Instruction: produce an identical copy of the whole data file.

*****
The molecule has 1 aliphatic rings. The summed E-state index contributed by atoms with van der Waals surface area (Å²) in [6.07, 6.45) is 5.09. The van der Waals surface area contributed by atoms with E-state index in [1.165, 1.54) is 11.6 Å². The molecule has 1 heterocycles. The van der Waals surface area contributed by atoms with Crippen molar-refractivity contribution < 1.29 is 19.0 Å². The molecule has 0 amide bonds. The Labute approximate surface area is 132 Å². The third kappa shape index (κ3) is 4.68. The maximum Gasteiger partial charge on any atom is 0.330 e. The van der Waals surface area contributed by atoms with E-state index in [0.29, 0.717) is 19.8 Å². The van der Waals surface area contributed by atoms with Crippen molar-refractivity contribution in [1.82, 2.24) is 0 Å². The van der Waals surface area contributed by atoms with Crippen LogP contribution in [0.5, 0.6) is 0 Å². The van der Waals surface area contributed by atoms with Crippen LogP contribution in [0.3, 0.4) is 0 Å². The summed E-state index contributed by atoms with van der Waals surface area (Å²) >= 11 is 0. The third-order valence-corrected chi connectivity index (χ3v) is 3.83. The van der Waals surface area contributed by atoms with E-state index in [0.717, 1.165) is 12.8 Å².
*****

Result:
The molecule has 1 aliphatic rings. The summed E-state index contributed by atoms with van der Waals surface area (Å²) in [6.07, 6.45) is 5.09. The van der Waals surface area contributed by atoms with E-state index in [1.165, 1.54) is 11.6 Å². The molecule has 1 heterocycles. The van der Waals surface area contributed by atoms with Crippen molar-refractivity contribution < 1.29 is 19.0 Å². The molecule has 0 amide bonds. The Labute approximate surface area is 132 Å². The third kappa shape index (κ3) is 4.68. The maximum Gasteiger partial charge on any atom is 0.330 e. The van der Waals surface area contributed by atoms with E-state index in [0.29, 0.717) is 19.8 Å². The van der Waals surface area contributed by atoms with Crippen molar-refractivity contribution in [1.82, 2.24) is 0 Å². The van der Waals surface area contributed by atoms with Crippen LogP contribution in [0.5, 0.6) is 0 Å². The van der Waals surface area contributed by atoms with Crippen LogP contribution in [0.3, 0.4) is 0 Å². The summed E-state index contributed by atoms with van der Waals surface area (Å²) >= 11 is 0. The third-order valence-corrected chi connectivity index (χ3v) is 3.83. The van der Waals surface area contributed by atoms with E-state index in [0.717, 1.165) is 12.8 Å².